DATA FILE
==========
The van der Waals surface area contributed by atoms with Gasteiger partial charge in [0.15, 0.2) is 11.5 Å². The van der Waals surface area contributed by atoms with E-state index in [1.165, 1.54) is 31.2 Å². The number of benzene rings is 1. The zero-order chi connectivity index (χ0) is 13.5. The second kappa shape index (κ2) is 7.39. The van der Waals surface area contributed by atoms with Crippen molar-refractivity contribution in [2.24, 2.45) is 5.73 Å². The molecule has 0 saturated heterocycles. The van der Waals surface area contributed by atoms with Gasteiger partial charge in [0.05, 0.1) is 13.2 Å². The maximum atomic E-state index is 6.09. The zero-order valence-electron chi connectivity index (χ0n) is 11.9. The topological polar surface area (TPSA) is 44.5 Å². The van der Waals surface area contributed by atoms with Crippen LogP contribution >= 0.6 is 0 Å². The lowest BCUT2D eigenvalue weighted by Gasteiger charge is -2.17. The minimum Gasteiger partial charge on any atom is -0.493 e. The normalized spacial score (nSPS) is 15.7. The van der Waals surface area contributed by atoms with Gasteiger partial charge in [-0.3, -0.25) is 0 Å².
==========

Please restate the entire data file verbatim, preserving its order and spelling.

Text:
The van der Waals surface area contributed by atoms with Gasteiger partial charge in [0.15, 0.2) is 11.5 Å². The van der Waals surface area contributed by atoms with E-state index in [1.165, 1.54) is 31.2 Å². The number of benzene rings is 1. The zero-order chi connectivity index (χ0) is 13.5. The second kappa shape index (κ2) is 7.39. The van der Waals surface area contributed by atoms with Crippen molar-refractivity contribution in [2.24, 2.45) is 5.73 Å². The molecule has 0 saturated heterocycles. The van der Waals surface area contributed by atoms with Gasteiger partial charge in [0.05, 0.1) is 13.2 Å². The maximum atomic E-state index is 6.09. The zero-order valence-electron chi connectivity index (χ0n) is 11.9. The topological polar surface area (TPSA) is 44.5 Å². The van der Waals surface area contributed by atoms with Crippen LogP contribution >= 0.6 is 0 Å². The lowest BCUT2D eigenvalue weighted by Gasteiger charge is -2.17. The minimum Gasteiger partial charge on any atom is -0.493 e. The normalized spacial score (nSPS) is 15.7. The van der Waals surface area contributed by atoms with Gasteiger partial charge in [-0.3, -0.25) is 0 Å².